Macau Secretary for Economy and Finance Leong Vai Tac made a pinky swear to help the city’s troubled gambling industry.
Leong met with Macau’s six casino operators for talks about enhancing the city’s economic competitiveness, according to the Government Information Bureau (GIB).
During the meeting, Leong was quoted saying that the government would work closely with the sector to overcome challenges related to the ongoing period of adjustment in the gaming market.
Leong also thanked the gaming operators for their support of the government’s initiatives and encouraged them to continue introducing new non-gaming elements to their properties.
“The local economy had maintained a steady course, with the unemployment rate below 2 percent despite the drop in gaming revenue in the past 18 months,” said Leong. “The development of non-gaming elements would further help Macao to diversify its economy.”
Macau GDP shrank 24.2% year-on-year in the third quarter this year but the decline eased from a 26.4% drop in the second quarter. This is despite the 34.3% year-on-year decline in casino gaming revenue in Q3 2015. The revenue in three months ending September amounted to MOP 54.37 billion compared to MOP 82.86 billion in the same period last year.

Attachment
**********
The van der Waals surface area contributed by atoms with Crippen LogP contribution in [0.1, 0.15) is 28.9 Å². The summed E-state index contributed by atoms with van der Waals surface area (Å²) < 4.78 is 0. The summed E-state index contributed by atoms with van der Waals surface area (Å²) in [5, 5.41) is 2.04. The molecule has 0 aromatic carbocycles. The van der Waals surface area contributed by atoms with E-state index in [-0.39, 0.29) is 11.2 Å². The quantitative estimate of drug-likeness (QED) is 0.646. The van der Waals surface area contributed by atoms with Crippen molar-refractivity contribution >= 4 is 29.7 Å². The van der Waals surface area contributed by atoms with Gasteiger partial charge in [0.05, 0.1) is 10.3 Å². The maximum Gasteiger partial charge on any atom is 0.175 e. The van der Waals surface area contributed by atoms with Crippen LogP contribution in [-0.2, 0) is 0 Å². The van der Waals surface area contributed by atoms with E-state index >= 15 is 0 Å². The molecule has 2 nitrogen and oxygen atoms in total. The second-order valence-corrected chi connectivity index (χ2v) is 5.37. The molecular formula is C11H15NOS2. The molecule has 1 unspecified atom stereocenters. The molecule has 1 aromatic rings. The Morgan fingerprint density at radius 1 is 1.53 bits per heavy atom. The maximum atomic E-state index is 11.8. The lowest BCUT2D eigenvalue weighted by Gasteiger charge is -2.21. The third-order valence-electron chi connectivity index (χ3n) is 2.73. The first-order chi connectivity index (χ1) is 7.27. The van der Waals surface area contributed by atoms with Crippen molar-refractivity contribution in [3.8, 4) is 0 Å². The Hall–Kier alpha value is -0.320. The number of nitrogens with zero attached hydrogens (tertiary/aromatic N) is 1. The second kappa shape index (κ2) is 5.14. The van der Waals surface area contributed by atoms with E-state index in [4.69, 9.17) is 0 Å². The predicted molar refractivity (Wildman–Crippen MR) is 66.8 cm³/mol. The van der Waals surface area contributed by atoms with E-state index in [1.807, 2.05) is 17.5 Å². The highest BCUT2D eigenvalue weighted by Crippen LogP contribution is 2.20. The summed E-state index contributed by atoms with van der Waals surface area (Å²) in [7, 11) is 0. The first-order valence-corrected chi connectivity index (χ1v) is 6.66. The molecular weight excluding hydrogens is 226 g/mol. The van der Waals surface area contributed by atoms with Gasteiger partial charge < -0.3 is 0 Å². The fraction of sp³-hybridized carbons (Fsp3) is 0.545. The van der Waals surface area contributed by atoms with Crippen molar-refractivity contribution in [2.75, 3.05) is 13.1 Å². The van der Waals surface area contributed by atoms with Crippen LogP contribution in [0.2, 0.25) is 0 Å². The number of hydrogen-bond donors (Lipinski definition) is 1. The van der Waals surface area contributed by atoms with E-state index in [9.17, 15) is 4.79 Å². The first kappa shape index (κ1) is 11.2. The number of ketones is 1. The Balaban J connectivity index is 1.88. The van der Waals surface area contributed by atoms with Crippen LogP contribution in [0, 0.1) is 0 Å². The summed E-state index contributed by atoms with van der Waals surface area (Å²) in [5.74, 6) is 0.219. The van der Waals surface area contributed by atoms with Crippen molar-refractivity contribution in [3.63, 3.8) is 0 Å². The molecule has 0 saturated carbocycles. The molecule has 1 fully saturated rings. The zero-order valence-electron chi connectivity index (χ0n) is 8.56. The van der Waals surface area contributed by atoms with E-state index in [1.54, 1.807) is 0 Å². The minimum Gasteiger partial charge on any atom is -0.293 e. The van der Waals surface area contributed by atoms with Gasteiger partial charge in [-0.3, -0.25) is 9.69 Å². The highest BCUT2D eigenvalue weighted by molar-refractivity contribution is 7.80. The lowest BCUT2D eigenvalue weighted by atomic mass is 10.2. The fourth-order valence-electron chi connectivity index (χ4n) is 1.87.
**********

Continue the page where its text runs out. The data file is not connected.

However, in a report published by Union Gaming Research LLC., analysts Christopher Jones and John DeCree said that non-gaming revenue for Macau casino resorts is “simply not large enough” to offset declines in gaming spend in the city.
“While the non-gaming segment is growing as a percentage of overall revenues, the mix-shift is being fostered by a reduction in gaming win rather than a more significant acceleration in non-gaming revenue,” said Jones and DeCree.
According to data released on November 19 by the city’s Statistics and Census Service, the total non-gaming spending of visitors to Macau in the third quarter fell 19.5% year-on-year.
“In five to 10 years, non-gaming might be the primary driver of EBITDA [earnings before interest, taxation, depreciation and amortisation] in Macau given the market’s significant investment in this area; however, it is unlikely that non-gaming will significantly drive Macau earnings in the next 24 to 36 months,” said Union Gaming.
New director of the Gaming Inspection and Coordination Bureau (DICJ) Paulo Martins Chan, who was also present at the meeting, swore to step up efforts in developing gaming regulations in order further to improve Macau’s economic competitiveness. It was the first time Chan had officially met representatives of the six casino operators since his new appointment.
Tuesday’s release from GIB did not reveal the date and the location of the meeting.